Distributed Block - View: Magazine: Latest Cover

cover of the July 23, 2016 issue

Eureka! Lab

A place for discovery 
Bethany Brookshire

Eureka! Lab

Scientists Say: Poisonous

It’s any substance that is toxic — meaning it can harm health

Eureka! Lab
poisonous mushroom

This beautiful mushroom’s colors are a sign to stay away. It produces a poison that will sicken people unless it is cooked very thoroughly. 

Ak ccm/Wikimedia Commons

Poisonous (adjective, “POY-suh-nuss”)  

In most uses, this word refers to something that can harm or kill an organism. But in biology, only some organisms that make a toxic substance are considered truly poisonous. To get that name, they must secrete the chemical passively. Then it just stays on or inside the organism until somebody — or something — eats it. Plants can be poisonous. So can animals that secrete toxins through their skin. But if an animal has to bite or sting to deliver its toxic chemical, scientists call it something different: venomous.

In a sentence

While a poison arrow frog is poisonous, and a rattlesnake is venomous, both are dangerous. 

poison vs venom

Follow Eureka! Lab on Twitter

Power Words

(for more about Power Words, click here)

poison  A substance that causes sickness or death to an organism.

poisonous  (In biology) An organism that secretes a toxic substance passively. Plants can be poisonous, as can animals that secrete toxins through their skin.

toxic    Poisonous or able to harm or kill cells, tissues or whole organisms. The measure of risk posed by such a poison is its toxicity.

toxin     A poison produced by living organisms, such as germs, bees, spiders, poison ivy and snakes.

venom    A poisonous secretion of an animal, such as a snake, spider or scorpion, usually transmitted by a bite or sting.

Readability Score: 
Sticky: 
0
By Bethany Brookshire 7:00am, July 12, 2016
class time
Keeping kids in school for a few extra hours could mean better reading comprehension — no matter how the teachers use the time. But those extra hours come with extra cost.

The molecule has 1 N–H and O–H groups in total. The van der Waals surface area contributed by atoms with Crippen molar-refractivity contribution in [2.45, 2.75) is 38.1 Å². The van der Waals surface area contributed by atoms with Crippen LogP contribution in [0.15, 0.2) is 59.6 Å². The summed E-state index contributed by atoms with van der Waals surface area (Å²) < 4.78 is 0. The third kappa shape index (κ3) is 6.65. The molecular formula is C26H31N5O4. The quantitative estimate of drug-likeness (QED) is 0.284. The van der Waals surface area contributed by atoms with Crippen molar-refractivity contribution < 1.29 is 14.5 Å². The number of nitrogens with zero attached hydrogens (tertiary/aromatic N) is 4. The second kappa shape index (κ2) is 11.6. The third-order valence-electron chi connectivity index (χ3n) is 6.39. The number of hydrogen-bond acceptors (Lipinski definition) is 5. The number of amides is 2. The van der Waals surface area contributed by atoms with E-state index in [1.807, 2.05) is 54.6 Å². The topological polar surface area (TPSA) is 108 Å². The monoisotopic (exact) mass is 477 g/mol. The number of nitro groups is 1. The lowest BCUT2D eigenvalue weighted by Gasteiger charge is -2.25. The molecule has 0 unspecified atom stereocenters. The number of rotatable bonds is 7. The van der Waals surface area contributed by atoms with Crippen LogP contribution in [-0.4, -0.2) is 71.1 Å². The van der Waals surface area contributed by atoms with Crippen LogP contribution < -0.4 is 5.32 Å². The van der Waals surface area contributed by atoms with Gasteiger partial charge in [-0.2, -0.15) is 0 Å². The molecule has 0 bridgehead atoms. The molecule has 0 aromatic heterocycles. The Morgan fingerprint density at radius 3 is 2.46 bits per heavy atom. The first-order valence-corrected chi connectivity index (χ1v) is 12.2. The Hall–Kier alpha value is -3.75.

By Bethany Brookshire 7:00am, July 11, 2016
plastic mask
As plastic floats in the ocean, it can acquire its own colony of microbes and algae. We call this ecosystem the plastisphere.
By Bethany Brookshire 7:00am, July 6, 2016
gloves
Germs are everywhere. One teen has designed a way to keep them from sticking to a surgeon’s gloves.
By Bethany Brookshire 7:00am, July 5, 2016
poison frog
It is safe to refer to any poison as toxic. But while all toxins are poisonous, most poisons are not toxins.
By Bethany Brookshire 7:00am, June 29, 2016
cyanide
Cyanides are poisonous. But they are more than that. This group of compounds is used in everything from mining to capturing fish.
By Bethany Brookshire 7:00am, June 22, 2016
termites
Inspired by a classroom experiment, a teen has built a way to lure troublesome termites to their death — using the power of ink.
By Bethany Brookshire 7:00am, June 20, 2016
wormhole
Scientists have predicted the presence of tunnels in space that connect two points in space and time. They are named for the shape they resemble.
By Bethany Brookshire 7:00am, June 13, 2016
exocytosis
For a cell to remove something large from inside itself, it turns to a process called exocytosis.
By Bethany Brookshire 7:00am, June 6, 2016
shark
When a solution becomes more acidic, it’s acidifying. And that’s not always a good thing.
By Bethany Brookshire 7:00am, May 30, 2016
endocytosis diagram
Small molecules can go into a cell through receptors or even just dissolve into it. But something big? That requires endocytosis.
Subscribe to RSS - Eureka! Lab

From the SSP Newsroom

Science News

Loading...

Science News for Students

Loading...

Eureka! Lab

Loading...